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Arthroscopically-assisted Open Reduction and Internal Fixation of Ankle Fractures - Is it Superior to the Standard Approach?
Author(s):
Machado L. (Portugal)
,
Machado L. (Portugal)
Affiliations:
Barbosa L.
,
Barbosa L.
Affiliations:
Coelho Ana Marta
,
Coelho Ana Marta
Affiliations:
Figueiredo S.
,
Figueiredo S.
Affiliations:
Vide J.
,
Vide J.
Affiliations:
Mendes D.
,
Mendes D.
Affiliations:
Sousa M.
Sousa M.
Affiliations:
ESSKA Academy. MACHADO L. May 9, 2018; 209221; P01-801 Topic: Arthroscopic Surgery
Mr. Luis MACHADO
Mr. Luis MACHADO
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Abstract
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Objectives: The objective of this study was to compare functional outcomes between Arthroscopically-Assisted Open Reduction and Internal Fixation (AAORIF) and Open Reduction and Internal Fixation (ORIF) for the treatment of ankle fractures. The hypothesis was that AAORIF yields better functional outcomes than ORIF

Methods: A retrospective monocentric cohort was performed. From 2012 to 2014, 116 ankle fractures were submitted to ORIF: 40 patients with arthroscopically assisted (Group A) and 76 without (Group B).
Group A patients were younger (45.1±14.9 vs 57.3±15.0; p<0.001) and more frequently male (p=0.005). Mean follow-up time was 48.84±6.38 months, similar between groups (A 47.48 and B 50.25). No significant difference was found regarding the Lauge-Hansen and Danis-Weber classifications. Outcome comparison relied on multivariate analysis of variance: arthroscopic aid was assumed as the independent variable and age, alternatively with the Foot and Ankle Outcome Score (FAOS) or the American Orthopaedic Foot & Ankle Society hindfoot (AOFAS) score, as dependent variables. Complications were assessed and compared in between groups. Statistical analysis was performed using IBM SPSS Statistics version 20.0.0., assuming statistical significance for a p-value <0.05. Student's t-test; Pearson's chi-squared test and Tukey's model for post-hoc analysis was used.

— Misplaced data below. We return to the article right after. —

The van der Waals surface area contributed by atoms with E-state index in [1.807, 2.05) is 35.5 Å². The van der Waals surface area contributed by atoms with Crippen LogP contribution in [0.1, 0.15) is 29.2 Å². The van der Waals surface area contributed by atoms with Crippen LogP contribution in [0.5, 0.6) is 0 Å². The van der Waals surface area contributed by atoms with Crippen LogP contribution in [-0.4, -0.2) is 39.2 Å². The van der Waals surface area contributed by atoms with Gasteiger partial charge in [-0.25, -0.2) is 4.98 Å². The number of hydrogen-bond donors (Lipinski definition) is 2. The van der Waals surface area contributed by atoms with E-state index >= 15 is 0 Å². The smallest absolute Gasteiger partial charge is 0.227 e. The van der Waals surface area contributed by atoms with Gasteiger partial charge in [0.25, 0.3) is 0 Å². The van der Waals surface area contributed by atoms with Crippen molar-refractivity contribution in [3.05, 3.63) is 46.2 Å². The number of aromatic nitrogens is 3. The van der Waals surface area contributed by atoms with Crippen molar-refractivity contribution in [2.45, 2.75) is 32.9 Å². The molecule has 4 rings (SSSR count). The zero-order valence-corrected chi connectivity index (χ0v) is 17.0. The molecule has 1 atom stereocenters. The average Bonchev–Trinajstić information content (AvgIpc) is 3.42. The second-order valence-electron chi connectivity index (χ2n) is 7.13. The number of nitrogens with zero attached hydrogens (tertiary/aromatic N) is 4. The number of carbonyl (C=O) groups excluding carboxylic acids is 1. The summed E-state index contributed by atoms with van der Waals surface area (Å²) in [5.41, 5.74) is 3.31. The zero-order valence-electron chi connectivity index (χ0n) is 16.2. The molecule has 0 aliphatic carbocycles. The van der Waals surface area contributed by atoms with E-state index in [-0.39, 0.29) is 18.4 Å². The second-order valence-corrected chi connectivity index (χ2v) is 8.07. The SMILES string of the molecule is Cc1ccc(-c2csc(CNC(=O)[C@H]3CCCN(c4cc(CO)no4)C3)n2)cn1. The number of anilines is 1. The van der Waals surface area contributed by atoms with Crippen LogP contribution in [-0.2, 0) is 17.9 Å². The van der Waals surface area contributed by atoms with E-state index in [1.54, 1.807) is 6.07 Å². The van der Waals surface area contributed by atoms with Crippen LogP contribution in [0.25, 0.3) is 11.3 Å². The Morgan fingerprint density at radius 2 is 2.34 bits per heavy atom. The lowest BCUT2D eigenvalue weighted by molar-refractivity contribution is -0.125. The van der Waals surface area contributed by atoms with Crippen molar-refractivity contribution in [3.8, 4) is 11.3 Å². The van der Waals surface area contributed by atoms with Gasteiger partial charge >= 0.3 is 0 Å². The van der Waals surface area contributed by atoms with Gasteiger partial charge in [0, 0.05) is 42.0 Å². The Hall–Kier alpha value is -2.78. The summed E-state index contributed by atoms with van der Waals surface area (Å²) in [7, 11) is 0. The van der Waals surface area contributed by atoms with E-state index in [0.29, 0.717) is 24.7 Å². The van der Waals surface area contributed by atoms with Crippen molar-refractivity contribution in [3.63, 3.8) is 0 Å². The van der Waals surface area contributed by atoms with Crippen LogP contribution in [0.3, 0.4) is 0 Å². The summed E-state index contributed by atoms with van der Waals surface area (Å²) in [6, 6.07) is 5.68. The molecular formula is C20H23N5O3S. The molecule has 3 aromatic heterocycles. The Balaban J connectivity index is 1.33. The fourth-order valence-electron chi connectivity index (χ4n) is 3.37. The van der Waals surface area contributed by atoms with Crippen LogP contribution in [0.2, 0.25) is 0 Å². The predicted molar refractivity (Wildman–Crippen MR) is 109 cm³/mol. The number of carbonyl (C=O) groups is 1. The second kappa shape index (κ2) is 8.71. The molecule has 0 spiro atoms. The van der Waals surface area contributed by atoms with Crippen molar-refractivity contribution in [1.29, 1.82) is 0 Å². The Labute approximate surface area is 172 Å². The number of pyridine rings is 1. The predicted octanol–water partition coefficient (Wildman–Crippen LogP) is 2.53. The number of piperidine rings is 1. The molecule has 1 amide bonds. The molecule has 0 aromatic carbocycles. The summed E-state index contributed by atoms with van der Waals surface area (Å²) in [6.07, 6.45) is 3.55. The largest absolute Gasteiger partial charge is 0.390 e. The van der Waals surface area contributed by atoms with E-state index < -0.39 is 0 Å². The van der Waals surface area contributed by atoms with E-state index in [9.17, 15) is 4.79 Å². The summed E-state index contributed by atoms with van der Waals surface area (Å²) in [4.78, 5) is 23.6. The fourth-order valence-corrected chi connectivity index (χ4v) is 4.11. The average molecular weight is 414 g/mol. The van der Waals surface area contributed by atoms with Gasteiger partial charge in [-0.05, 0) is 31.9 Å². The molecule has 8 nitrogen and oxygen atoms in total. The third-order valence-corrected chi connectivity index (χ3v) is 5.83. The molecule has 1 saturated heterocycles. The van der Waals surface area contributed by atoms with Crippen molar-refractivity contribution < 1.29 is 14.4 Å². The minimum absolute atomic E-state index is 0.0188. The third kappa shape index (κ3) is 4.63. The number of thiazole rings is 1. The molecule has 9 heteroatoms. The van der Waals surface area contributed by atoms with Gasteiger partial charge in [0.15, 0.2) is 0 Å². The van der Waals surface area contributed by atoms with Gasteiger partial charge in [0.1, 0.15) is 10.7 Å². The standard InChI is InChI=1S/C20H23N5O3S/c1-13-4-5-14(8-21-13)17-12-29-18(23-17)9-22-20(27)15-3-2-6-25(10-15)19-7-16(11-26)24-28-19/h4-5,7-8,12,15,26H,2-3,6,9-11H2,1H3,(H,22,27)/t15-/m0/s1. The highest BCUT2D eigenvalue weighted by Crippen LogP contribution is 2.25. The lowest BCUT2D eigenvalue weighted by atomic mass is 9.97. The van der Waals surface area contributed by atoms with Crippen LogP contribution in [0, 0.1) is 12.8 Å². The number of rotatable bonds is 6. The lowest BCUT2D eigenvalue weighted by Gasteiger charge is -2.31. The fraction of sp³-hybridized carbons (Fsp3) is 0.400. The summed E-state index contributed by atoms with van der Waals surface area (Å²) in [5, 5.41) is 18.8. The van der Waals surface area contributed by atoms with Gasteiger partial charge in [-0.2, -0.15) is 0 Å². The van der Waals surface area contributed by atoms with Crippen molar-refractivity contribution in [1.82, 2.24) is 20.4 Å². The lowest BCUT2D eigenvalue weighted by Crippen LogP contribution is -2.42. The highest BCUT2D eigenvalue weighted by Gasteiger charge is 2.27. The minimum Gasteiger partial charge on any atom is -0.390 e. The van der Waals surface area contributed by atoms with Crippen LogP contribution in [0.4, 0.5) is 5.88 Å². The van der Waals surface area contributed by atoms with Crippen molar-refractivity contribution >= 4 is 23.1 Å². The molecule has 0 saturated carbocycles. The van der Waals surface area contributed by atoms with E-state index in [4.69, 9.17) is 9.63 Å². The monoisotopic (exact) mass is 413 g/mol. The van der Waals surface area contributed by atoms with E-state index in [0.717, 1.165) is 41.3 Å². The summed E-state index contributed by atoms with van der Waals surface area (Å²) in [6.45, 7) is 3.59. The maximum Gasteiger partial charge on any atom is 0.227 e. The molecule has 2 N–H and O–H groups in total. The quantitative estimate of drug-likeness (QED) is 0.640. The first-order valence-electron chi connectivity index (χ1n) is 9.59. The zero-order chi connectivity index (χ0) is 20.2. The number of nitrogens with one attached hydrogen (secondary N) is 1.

Results: Groups were similar in what regards the FAOS subgroups: pain (79.7±22.9 vs 84.6±17.8; p=0.753), symptoms (84.4±12.7 vs 89.5±13.3; p=0.762), activities of daily living (86.7±16.7 vs 89.9±14.2; p=0.845), sports and recreational activities (72.3±27.4 vs 69.6±28.8; p=0.551) and quality of life (70.2±30.5 vs 73.9±25.4; p=0.983). The same happened for the AOFAS score (83.2±16.6 vs 85.2±13.2; p=0.662).
Multivariate analysis of variance, on the other hand, revealed differences between groups for all FAOS subgroups and for the AOFAS score (p< 0.001, for all). Individually, neither age nor fracture pattern presented any correlation with any of the functional scores (p >0.05). Apart from a slight increase in complications during follow-up in Group A, it didn't reach statistical significance (p=0.187). Arthroscopy allowed us to observe that 75% of the patients had intra-articular pathology, specifically cartilage injuries in 40% in Group A. This data couldn't be compared with Group B.

Conclusions: This study did not find any difference with statistical significance between the two techniques. Despite the high prevalence of intra-articular lesions in group A there was no impact in the functional score which is in line with the poor treatment for cartilage injuries. The small differences in the FAOS scores are in line with the age and its demands. AAORIF is not better than ORIF for the treatment of ankle fractures.

Keywords:
Ankle Fractures; Arthroscopy; Patient reported outcomes
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